How EU businesses trading in Russia are blocking €300 billion for Ukraine?

European Union leaders agree to direct the proceeds of the Russian asset freeze to Ukraine. President Gitanas Nausėda says this could provide Kiev with more than €2 billion annually in additional revenues. The first step towards a solution has been taken, but this is only the beginning.

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Lrytas.lt

Apr 4, 2024, 3:05 PM

MEP Rasa Juknevičienė welcomes this small step forward. "What is needed now is decision and courage. It was a courageous decision, legally sound, but very courageous. It is probably a new one in the democratic history of the world in general that all the money that has been frozen should no longer go back to Russia, whatever it may be, but should be used for Ukraine, either to help win this war or to rebuild Ukraine. 300 billion; imagine what that means? If Russia spent, last year, just officially, around EUR 100 billion on the war, then EUR 300 billion is a huge sum. Is that possible? Will it work? At the moment, as far as I know, there is an international group of the most eminent lawyers who have come together voluntarily and are trying to look for legal ways to make this possible, but I do not yet see any light at the end of the tunnel in terms of the total amount of money," MEP Juknevičienė said on the programme Living in Europe on Žinių Radijas.

However, the 2 billion in frozen interest on Russian assets is slowly moving towards a discussion on taking all of Russia's assets to the EU. "This is not a door opening, but the small window is already open," the MEP said.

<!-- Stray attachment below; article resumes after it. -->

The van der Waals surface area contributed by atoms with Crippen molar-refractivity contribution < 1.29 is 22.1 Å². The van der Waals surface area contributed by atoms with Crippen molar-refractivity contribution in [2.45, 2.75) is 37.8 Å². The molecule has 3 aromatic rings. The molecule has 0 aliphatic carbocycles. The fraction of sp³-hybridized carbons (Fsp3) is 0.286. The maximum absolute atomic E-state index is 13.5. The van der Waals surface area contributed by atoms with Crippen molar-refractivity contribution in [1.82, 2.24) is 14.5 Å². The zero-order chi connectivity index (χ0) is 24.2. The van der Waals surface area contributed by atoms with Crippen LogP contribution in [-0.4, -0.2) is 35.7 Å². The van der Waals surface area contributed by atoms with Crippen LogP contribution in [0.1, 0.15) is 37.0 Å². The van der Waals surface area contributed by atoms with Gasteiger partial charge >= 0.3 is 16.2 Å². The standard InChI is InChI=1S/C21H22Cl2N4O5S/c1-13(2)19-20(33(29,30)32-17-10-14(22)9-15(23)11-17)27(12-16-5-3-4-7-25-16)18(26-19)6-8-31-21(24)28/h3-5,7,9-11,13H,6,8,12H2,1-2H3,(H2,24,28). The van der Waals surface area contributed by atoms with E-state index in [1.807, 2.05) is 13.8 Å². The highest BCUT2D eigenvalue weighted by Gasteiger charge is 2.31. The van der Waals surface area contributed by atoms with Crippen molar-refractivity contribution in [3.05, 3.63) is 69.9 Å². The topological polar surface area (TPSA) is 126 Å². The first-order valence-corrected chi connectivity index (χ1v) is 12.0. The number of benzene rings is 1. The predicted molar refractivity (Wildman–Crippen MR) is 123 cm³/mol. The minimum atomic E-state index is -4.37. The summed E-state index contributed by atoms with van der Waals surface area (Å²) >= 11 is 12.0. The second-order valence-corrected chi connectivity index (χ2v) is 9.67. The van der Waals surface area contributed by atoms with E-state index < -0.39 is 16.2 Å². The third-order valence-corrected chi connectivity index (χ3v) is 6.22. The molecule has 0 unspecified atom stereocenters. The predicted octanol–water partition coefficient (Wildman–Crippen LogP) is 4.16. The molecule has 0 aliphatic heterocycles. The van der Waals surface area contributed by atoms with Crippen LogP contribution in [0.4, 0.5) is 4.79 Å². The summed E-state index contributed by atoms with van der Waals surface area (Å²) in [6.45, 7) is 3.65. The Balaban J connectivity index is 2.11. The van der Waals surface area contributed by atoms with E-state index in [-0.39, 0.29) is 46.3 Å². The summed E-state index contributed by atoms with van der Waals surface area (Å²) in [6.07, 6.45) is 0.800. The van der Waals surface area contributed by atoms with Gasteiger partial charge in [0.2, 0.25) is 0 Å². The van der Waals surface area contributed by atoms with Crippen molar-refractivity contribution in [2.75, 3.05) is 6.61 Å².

The European Commission is proposing to use these funds to arm Ukraine. 90% of the funds would be allocated to a fund to cover the cost of acquiring arms for Ukraine, while the remaining 10% would be transferred to the EU budget and used to increase the capacity of Ukraine's defence industry. According to politicians, this proposal is still open to controversy because of the complexity of decision-making.

"The European Union is not a unitary state. Brussels itself, the European Commission, cannot take and decide; it is up to all the Member States to decide, and it must be unanimous. There are negotiations and conversations. Some neutral countries outside NATO identify themselves as neutral, so they do not want to spend money on war. There are all sorts of considerations, and there will be. Still, I am glad that Ursula von der Leyen is showing strong leadership, where her word and negotiating skills are very important in this case," Juknevičienė noted.

The long process is about more than finding legal solutions; it is about the doubts of neutral countries and the possible Russian response. Some businesses that continue to operate in Russia are afraid of facing the same reaction from Moscow. Businesses also influence politicians. "Many countries, including Lithuania, have the same option, with the same Visvaldas Matijošaitis, but it is essential from other countries where money is frozen.

Most of the Russian money is frozen in Germany and Belgium. Their companies are still working in Russia, and there is that fear of the same response from Russia. It is still an unresolved issue. Businesses in the EU countries have not completely withdrawn from Russia", said Ms Juknevičienė on Russia's response to Ukraine's use of the frozen assets. The fact that European Union companies are still continuing to work in Russia may continue to trip up politicians in making the bold decision to allocate frozen Russian assets to Ukraine. Equally, there are concerns about the investment climate that such a decision would create.

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